Need help? Contact us using the form below and a member of our team will connect with you. Thank you for allowing us to help you and your child.
There is no one-size-fits-all piece of advice on how to raise children with cerebral palsy. Parents and caregivers of children with CP can expect to take on numerous, unique responsibilities that may last for a child’s lifetime. Raising a disabled child takes time, effort, empathy, and patience.
Staying organized helps reduce the stress of caregiving. Organization is all about being ready for the road ahead. Not only does keeping everything in order make life less stressful on the parent or caregiver, it gives them a realistic vision of what to expect in the future. Lists and calendars are essential tools for the organized parent or caregiver.
Some things every parent and caregiver needs to keep listed include:
Parents should learn everything they can about cerebral palsy. They need to know how it affects movement, its underlying causes, how it’s treated and how children with the condition develop differently from non-disabled children. In addition to learning the basics, parents need to know the in’s and out’s of their child’s specific condition. No two children with cerebral palsy are exactly alike when it comes to their movement issues and other disabilities.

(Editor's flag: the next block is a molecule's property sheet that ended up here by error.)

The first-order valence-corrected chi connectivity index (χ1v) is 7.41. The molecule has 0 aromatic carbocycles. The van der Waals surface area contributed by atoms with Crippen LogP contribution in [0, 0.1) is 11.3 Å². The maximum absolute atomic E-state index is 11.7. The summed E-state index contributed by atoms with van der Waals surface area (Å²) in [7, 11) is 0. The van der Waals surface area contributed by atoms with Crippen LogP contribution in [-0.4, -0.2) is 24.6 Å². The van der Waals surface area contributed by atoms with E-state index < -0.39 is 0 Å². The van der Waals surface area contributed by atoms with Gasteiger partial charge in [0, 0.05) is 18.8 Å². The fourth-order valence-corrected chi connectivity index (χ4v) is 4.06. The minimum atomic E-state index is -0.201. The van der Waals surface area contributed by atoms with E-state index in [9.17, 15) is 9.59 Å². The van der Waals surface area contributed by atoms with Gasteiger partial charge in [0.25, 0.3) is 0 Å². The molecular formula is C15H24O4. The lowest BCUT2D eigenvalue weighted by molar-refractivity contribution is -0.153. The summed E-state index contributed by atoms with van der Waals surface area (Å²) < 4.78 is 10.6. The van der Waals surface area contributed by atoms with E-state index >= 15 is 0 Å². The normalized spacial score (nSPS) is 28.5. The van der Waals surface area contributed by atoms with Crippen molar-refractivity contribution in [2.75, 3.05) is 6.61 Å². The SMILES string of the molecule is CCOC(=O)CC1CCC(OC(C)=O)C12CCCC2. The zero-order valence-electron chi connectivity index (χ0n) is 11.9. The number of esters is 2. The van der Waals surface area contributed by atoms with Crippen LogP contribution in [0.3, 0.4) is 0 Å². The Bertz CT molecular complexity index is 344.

Understanding the how’s and why’s of the condition makes it easier for parents to imagine what life is like for their child. Cerebral Palsy Guide covers all the basics of CP that parents of a recently diagnosed child should know.
All too often, parents get so wrapped up in raising their child that they forget to care of themselves. The emotional and financial strains that come with cerebral palsy can be a lot to handle, and it’s important for parents to address and prevent these burdens up front. Here are some tips for new parents who are raising a child with cerebral palsy:
There is a multitude of free resources available for parents who have a child with cerebral palsy. These resources include government programs, financial assistance and early intervention programs that provide free treatment for children with cerebral palsy who aren’t in school yet. There are also numerous support communities where parents can talk to people who have gone through what they are experiencing.
To learn more about the support options that Cerebral Palsy Guide can offer you and your family, try downloading our free Cerebral Palsy Guide. This guide includes over 60 pages of in-depth information for children and parents of a child with CP.
Kimberlee is a writer and researcher who is passionate about helping children with disabilities enjoy a happy, healthy life. She works closely with our attorneys to create content that educates the families and caretakers of children with cerebral palsy.